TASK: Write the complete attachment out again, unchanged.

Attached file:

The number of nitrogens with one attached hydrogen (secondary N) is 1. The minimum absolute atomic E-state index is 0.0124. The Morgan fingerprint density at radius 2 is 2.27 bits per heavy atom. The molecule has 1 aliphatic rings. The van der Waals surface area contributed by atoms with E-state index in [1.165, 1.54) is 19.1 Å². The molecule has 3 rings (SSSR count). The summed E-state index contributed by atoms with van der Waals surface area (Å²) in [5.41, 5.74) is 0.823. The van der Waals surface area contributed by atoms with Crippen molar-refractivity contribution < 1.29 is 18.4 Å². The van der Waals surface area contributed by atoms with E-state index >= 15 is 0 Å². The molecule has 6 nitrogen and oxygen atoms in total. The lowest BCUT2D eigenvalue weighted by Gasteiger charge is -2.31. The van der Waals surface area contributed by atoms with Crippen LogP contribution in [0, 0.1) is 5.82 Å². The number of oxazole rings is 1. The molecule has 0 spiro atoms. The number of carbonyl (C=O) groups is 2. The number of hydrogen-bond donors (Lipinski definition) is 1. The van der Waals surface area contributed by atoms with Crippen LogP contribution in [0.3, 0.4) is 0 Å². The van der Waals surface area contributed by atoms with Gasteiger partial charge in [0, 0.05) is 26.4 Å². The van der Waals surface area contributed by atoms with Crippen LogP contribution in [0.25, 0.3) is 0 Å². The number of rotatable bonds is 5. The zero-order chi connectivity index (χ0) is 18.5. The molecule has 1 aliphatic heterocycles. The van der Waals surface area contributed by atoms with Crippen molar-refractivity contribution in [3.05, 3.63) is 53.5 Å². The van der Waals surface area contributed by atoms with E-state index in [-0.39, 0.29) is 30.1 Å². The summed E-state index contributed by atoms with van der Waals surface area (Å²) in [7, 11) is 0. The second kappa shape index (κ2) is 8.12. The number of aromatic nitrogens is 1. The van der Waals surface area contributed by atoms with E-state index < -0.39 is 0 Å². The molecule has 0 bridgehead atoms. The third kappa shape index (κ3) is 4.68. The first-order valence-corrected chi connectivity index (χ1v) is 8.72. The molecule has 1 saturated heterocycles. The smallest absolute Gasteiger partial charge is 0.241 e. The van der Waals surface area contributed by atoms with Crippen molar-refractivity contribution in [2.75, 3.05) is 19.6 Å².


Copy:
The number of nitrogens with one attached hydrogen (secondary N) is 1. The minimum absolute atomic E-state index is 0.0124. The Morgan fingerprint density at radius 2 is 2.27 bits per heavy atom. The molecule has 1 aliphatic rings. The van der Waals surface area contributed by atoms with E-state index in [1.165, 1.54) is 19.1 Å². The molecule has 3 rings (SSSR count). The summed E-state index contributed by atoms with van der Waals surface area (Å²) in [5.41, 5.74) is 0.823. The van der Waals surface area contributed by atoms with Crippen molar-refractivity contribution < 1.29 is 18.4 Å². The van der Waals surface area contributed by atoms with E-state index >= 15 is 0 Å². The molecule has 6 nitrogen and oxygen atoms in total. The lowest BCUT2D eigenvalue weighted by Gasteiger charge is -2.31. The van der Waals surface area contributed by atoms with Crippen LogP contribution in [0, 0.1) is 5.82 Å². The number of oxazole rings is 1. The molecule has 0 spiro atoms. The number of carbonyl (C=O) groups is 2. The number of hydrogen-bond donors (Lipinski definition) is 1. The van der Waals surface area contributed by atoms with Crippen LogP contribution in [0.3, 0.4) is 0 Å². The van der Waals surface area contributed by atoms with Gasteiger partial charge in [0, 0.05) is 26.4 Å². The van der Waals surface area contributed by atoms with Crippen LogP contribution in [0.25, 0.3) is 0 Å². The number of rotatable bonds is 5. The zero-order chi connectivity index (χ0) is 18.5. The molecule has 1 aliphatic heterocycles. The van der Waals surface area contributed by atoms with Crippen molar-refractivity contribution in [3.05, 3.63) is 53.5 Å². The van der Waals surface area contributed by atoms with E-state index in [-0.39, 0.29) is 30.1 Å². The summed E-state index contributed by atoms with van der Waals surface area (Å²) in [7, 11) is 0. The second kappa shape index (κ2) is 8.12. The number of aromatic nitrogens is 1. The van der Waals surface area contributed by atoms with E-state index < -0.39 is 0 Å². The molecule has 0 bridgehead atoms. The third kappa shape index (κ3) is 4.68. The first-order valence-corrected chi connectivity index (χ1v) is 8.72. The molecule has 1 saturated heterocycles. The smallest absolute Gasteiger partial charge is 0.241 e. The van der Waals surface area contributed by atoms with Crippen molar-refractivity contribution in [2.75, 3.05) is 19.6 Å².